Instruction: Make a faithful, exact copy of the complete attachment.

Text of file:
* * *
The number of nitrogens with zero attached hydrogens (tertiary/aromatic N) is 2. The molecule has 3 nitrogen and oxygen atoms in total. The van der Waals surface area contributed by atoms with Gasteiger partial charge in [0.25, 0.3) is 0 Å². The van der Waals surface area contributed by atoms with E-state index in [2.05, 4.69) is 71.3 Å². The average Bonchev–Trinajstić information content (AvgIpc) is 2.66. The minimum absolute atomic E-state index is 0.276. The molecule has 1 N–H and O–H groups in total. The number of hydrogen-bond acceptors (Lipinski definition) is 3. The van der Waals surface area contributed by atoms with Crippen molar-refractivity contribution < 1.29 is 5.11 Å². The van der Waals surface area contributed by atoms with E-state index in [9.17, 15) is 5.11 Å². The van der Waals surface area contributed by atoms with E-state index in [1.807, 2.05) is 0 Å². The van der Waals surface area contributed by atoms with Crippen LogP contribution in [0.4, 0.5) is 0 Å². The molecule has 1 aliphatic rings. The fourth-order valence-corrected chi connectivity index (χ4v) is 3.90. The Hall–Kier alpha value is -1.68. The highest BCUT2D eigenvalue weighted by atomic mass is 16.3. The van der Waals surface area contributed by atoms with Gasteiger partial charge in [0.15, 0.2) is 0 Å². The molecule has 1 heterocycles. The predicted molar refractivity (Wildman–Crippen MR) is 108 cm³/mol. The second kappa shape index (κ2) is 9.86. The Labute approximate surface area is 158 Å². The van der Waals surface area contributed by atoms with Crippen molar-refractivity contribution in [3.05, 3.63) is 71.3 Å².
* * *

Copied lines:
The number of nitrogens with zero attached hydrogens (tertiary/aromatic N) is 2. The molecule has 3 nitrogen and oxygen atoms in total. The van der Waals surface area contributed by atoms with Gasteiger partial charge in [0.25, 0.3) is 0 Å². The van der Waals surface area contributed by atoms with E-state index in [2.05, 4.69) is 71.3 Å². The average Bonchev–Trinajstić information content (AvgIpc) is 2.66. The minimum absolute atomic E-state index is 0.276. The molecule has 1 N–H and O–H groups in total. The number of hydrogen-bond acceptors (Lipinski definition) is 3. The van der Waals surface area contributed by atoms with Crippen molar-refractivity contribution < 1.29 is 5.11 Å². The van der Waals surface area contributed by atoms with E-state index in [9.17, 15) is 5.11 Å². The van der Waals surface area contributed by atoms with E-state index in [1.807, 2.05) is 0 Å². The van der Waals surface area contributed by atoms with Crippen LogP contribution in [0.4, 0.5) is 0 Å². The molecule has 1 aliphatic rings. The fourth-order valence-corrected chi connectivity index (χ4v) is 3.90. The Hall–Kier alpha value is -1.68. The highest BCUT2D eigenvalue weighted by atomic mass is 16.3. The van der Waals surface area contributed by atoms with Gasteiger partial charge in [0.15, 0.2) is 0 Å². The molecule has 1 heterocycles. The predicted molar refractivity (Wildman–Crippen MR) is 108 cm³/mol. The second kappa shape index (κ2) is 9.86. The Labute approximate surface area is 158 Å². The van der Waals surface area contributed by atoms with Crippen molar-refractivity contribution in [3.05, 3.63) is 71.3 Å².